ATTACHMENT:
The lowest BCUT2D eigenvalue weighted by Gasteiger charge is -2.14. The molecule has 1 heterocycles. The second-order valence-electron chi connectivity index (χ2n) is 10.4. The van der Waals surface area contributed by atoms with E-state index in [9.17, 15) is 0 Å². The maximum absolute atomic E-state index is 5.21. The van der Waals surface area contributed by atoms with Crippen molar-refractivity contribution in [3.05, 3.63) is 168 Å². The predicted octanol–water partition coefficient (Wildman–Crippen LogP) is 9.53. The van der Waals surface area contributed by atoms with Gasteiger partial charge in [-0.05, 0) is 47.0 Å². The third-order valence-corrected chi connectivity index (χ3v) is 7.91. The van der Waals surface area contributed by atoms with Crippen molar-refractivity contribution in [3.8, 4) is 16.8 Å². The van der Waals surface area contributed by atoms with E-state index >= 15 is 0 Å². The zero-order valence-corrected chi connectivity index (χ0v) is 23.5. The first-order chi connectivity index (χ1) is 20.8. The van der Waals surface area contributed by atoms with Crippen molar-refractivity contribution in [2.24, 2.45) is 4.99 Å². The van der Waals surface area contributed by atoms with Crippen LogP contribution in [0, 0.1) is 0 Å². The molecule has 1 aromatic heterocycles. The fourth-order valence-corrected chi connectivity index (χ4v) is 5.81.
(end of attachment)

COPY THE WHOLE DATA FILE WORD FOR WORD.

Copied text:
The lowest BCUT2D eigenvalue weighted by Gasteiger charge is -2.14. The molecule has 1 heterocycles. The second-order valence-electron chi connectivity index (χ2n) is 10.4. The van der Waals surface area contributed by atoms with E-state index in [9.17, 15) is 0 Å². The maximum absolute atomic E-state index is 5.21. The van der Waals surface area contributed by atoms with Crippen molar-refractivity contribution in [3.05, 3.63) is 168 Å². The predicted octanol–water partition coefficient (Wildman–Crippen LogP) is 9.53. The van der Waals surface area contributed by atoms with Gasteiger partial charge in [-0.05, 0) is 47.0 Å². The third-order valence-corrected chi connectivity index (χ3v) is 7.91. The van der Waals surface area contributed by atoms with Crippen molar-refractivity contribution in [3.8, 4) is 16.8 Å². The van der Waals surface area contributed by atoms with E-state index >= 15 is 0 Å². The zero-order valence-corrected chi connectivity index (χ0v) is 23.5. The first-order chi connectivity index (χ1) is 20.8. The van der Waals surface area contributed by atoms with Crippen molar-refractivity contribution in [2.24, 2.45) is 4.99 Å². The van der Waals surface area contributed by atoms with Crippen LogP contribution in [0, 0.1) is 0 Å². The molecule has 1 aromatic heterocycles. The fourth-order valence-corrected chi connectivity index (χ4v) is 5.81.